The Samsung Galaxy Grand Prime measures 144.8 x 72.1 x 8.6mm - relatively slender but also tall and wide for a 5" device. That said, it's about the same size as a Galaxy S5 and smaller than the popular HTC Desire 620 dual sim and the Asus Zenfone 5 (both of which are direct competitors).
At 156g, the Galaxy Grand Prime is not very light for its screen size, though this seems to be the norm for phones of this footprint and price bracket.
We have several Galaxy models currently at ours, including the Samsung Galaxy Grand Prime. Let's just say that if they weren't a different size, we'd have a hell of a hard time trying to tell which phone was which. It's no news that Samsung's design team has been pushing for consistency throughout the ranks, but honestly, things have gotten out of control.
To Samsung's credit, the phone feels very sturdy in the hand. The familiar silvery rim around the phone could pass for metal at a distance, though the front and back material could have been better. And there's plenty of it, the bezels around the screen are thicker than they could have been.
There's an inner black bezel around the display, which makes it look bigger while it's off, but it's plainly visible when the screen is on. The glass covering the screen comes with no official claims of extra durability, so you need to be more careful with it.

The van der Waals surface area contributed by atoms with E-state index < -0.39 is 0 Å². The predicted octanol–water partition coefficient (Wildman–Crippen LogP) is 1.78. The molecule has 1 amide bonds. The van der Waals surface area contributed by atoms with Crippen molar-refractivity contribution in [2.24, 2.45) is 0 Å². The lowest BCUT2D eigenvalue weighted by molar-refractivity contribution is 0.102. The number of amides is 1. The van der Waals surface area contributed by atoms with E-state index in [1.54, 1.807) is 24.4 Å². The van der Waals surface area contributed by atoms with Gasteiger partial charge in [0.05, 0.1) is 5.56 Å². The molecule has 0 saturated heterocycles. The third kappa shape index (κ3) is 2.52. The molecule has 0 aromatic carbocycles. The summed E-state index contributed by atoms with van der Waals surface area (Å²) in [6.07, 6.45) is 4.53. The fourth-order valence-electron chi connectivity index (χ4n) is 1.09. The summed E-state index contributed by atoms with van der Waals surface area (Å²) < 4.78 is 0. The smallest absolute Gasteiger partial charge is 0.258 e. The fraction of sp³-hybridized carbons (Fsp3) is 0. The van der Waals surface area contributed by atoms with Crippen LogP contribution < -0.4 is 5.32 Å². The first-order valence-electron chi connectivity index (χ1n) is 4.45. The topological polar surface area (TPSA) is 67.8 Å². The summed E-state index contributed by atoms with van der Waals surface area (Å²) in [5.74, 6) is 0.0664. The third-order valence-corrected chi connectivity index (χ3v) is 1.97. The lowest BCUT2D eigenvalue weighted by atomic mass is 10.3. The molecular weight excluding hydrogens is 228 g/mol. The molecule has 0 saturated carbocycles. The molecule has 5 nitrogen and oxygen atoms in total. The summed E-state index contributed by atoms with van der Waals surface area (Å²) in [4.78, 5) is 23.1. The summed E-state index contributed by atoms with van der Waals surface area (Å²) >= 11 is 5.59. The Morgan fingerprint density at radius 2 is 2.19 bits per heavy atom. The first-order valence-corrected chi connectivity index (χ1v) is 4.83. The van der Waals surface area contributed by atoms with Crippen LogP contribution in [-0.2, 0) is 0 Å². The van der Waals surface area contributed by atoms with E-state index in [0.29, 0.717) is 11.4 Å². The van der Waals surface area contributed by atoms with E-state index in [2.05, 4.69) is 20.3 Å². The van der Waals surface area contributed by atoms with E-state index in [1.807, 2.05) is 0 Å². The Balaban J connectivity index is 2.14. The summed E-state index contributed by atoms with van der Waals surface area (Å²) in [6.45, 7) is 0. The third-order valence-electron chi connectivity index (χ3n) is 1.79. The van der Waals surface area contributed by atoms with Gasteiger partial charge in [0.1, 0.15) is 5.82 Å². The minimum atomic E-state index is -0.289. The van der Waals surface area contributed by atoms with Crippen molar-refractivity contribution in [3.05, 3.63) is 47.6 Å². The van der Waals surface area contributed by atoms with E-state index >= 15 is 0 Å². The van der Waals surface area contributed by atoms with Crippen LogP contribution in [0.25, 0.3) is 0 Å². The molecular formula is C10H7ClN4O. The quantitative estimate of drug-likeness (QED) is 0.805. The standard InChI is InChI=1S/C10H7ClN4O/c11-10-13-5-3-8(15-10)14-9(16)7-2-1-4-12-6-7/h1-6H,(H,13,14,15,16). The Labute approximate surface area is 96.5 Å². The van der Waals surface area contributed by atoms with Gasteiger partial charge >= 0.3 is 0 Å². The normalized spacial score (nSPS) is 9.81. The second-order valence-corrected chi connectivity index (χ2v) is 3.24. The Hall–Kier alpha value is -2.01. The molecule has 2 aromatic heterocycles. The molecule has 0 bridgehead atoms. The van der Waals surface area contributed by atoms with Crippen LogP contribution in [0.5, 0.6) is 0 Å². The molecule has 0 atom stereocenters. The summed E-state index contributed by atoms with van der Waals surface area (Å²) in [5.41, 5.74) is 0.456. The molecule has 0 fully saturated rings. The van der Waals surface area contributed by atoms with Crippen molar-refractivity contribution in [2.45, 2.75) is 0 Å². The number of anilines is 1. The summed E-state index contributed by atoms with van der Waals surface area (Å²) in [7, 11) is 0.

Above the screen is one of the key selling points of the Galaxy Grand Prime, the 5MP selfie camera. It matches the main camera with 1080p recording and has a wide-angle lens (85°) so you can fit more people in the frame (technically a groupie).
Also above the screen is a proximity sensor to turn off the display automatically during calls, but there's no ambient light sensor, which means no auto brightness mode.
Below is the usual setup, a hardware Home key with an App switcher and Back buttons (both capacitive) on either side.
Around back, it's more of the usual too. The camera protrudes slightly (exposing it to scratches) and it's flanked by the single-LED flash and the loudspeaker grille. The camera itself is an 8MP unit capable of 1080p video capture (at 30fps).
The back is removable, which gives you access to the 2,600mAh battery and the card slots. The Samsung Galaxy Grand Prime that we're using for this review is a single-SIM model, which fits both the microSIM and the microSD cards in a stacked slot. For dual-SIM versions, there's an additional slot for the second microSIM to the left.
The sides follow the traditional pattern as well. The singular mic is on the bottom, near the microUSB 2.0 port, and there's a 3.5mm audio jack on top. On the left is the Power key, on the right the volume rocker.
In developing markets phablets have gained a lot of popularity since they effectively replace small (and cheap) tablets. The Galaxy Grand Prime sits between those and smaller devices (~4.5" or so, like the Galaxy Core Prime).
The Grand Prime sits well in the hand - we would have wished for smaller bezels, but those usually come with a steeper price tag. The weight didn't bother us, it strikes a good balance between a solid feel without being too heavy.
The material on the back is not matte and not glossy either. It hides fingerprints well enough, even if it doesn't feel premium (we've seen some good plastic in the midrange).